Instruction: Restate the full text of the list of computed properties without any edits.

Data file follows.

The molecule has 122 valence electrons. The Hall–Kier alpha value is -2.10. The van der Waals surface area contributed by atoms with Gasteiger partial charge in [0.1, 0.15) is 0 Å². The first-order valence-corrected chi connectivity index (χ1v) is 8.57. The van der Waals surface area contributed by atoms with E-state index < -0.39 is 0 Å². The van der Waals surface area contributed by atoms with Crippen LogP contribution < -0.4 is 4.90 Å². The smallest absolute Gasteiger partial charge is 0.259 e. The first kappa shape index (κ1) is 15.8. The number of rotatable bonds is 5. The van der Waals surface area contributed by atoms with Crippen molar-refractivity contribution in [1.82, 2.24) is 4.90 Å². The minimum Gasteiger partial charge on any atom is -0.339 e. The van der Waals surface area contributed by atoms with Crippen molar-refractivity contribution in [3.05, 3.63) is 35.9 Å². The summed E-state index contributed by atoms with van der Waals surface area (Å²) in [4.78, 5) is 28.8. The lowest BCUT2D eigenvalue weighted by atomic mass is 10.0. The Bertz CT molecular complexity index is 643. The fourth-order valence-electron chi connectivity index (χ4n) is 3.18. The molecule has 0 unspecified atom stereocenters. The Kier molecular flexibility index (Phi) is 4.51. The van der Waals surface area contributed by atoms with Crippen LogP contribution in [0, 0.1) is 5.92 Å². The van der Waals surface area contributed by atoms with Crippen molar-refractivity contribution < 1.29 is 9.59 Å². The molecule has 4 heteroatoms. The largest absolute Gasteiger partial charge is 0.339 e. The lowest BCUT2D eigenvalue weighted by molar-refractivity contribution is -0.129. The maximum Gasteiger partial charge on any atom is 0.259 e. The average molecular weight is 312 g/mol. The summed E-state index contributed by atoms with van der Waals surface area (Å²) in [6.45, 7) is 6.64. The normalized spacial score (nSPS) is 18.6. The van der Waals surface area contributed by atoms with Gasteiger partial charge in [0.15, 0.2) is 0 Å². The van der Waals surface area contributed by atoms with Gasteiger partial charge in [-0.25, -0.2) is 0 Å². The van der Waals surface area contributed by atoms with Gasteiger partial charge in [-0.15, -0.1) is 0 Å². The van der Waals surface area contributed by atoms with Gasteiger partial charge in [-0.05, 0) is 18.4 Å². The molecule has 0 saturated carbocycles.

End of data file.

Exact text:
The molecule has 122 valence electrons. The Hall–Kier alpha value is -2.10. The van der Waals surface area contributed by atoms with Gasteiger partial charge in [0.1, 0.15) is 0 Å². The first-order valence-corrected chi connectivity index (χ1v) is 8.57. The van der Waals surface area contributed by atoms with E-state index < -0.39 is 0 Å². The van der Waals surface area contributed by atoms with Crippen LogP contribution < -0.4 is 4.90 Å². The smallest absolute Gasteiger partial charge is 0.259 e. The first kappa shape index (κ1) is 15.8. The number of rotatable bonds is 5. The van der Waals surface area contributed by atoms with Crippen molar-refractivity contribution in [1.82, 2.24) is 4.90 Å². The minimum Gasteiger partial charge on any atom is -0.339 e. The van der Waals surface area contributed by atoms with Crippen molar-refractivity contribution in [3.05, 3.63) is 35.9 Å². The summed E-state index contributed by atoms with van der Waals surface area (Å²) in [4.78, 5) is 28.8. The lowest BCUT2D eigenvalue weighted by atomic mass is 10.0. The Bertz CT molecular complexity index is 643. The fourth-order valence-electron chi connectivity index (χ4n) is 3.18. The molecule has 0 unspecified atom stereocenters. The Kier molecular flexibility index (Phi) is 4.51. The van der Waals surface area contributed by atoms with Crippen LogP contribution in [0, 0.1) is 5.92 Å². The van der Waals surface area contributed by atoms with Crippen molar-refractivity contribution < 1.29 is 9.59 Å². The molecule has 4 heteroatoms. The largest absolute Gasteiger partial charge is 0.339 e. The lowest BCUT2D eigenvalue weighted by molar-refractivity contribution is -0.129. The maximum Gasteiger partial charge on any atom is 0.259 e. The average molecular weight is 312 g/mol. The summed E-state index contributed by atoms with van der Waals surface area (Å²) in [6.45, 7) is 6.64. The normalized spacial score (nSPS) is 18.6. The van der Waals surface area contributed by atoms with Gasteiger partial charge in [0.15, 0.2) is 0 Å². The van der Waals surface area contributed by atoms with Gasteiger partial charge in [-0.25, -0.2) is 0 Å². The van der Waals surface area contributed by atoms with Gasteiger partial charge in [-0.15, -0.1) is 0 Å². The van der Waals surface area contributed by atoms with Gasteiger partial charge in [-0.05, 0) is 18.4 Å². The molecule has 0 saturated carbocycles.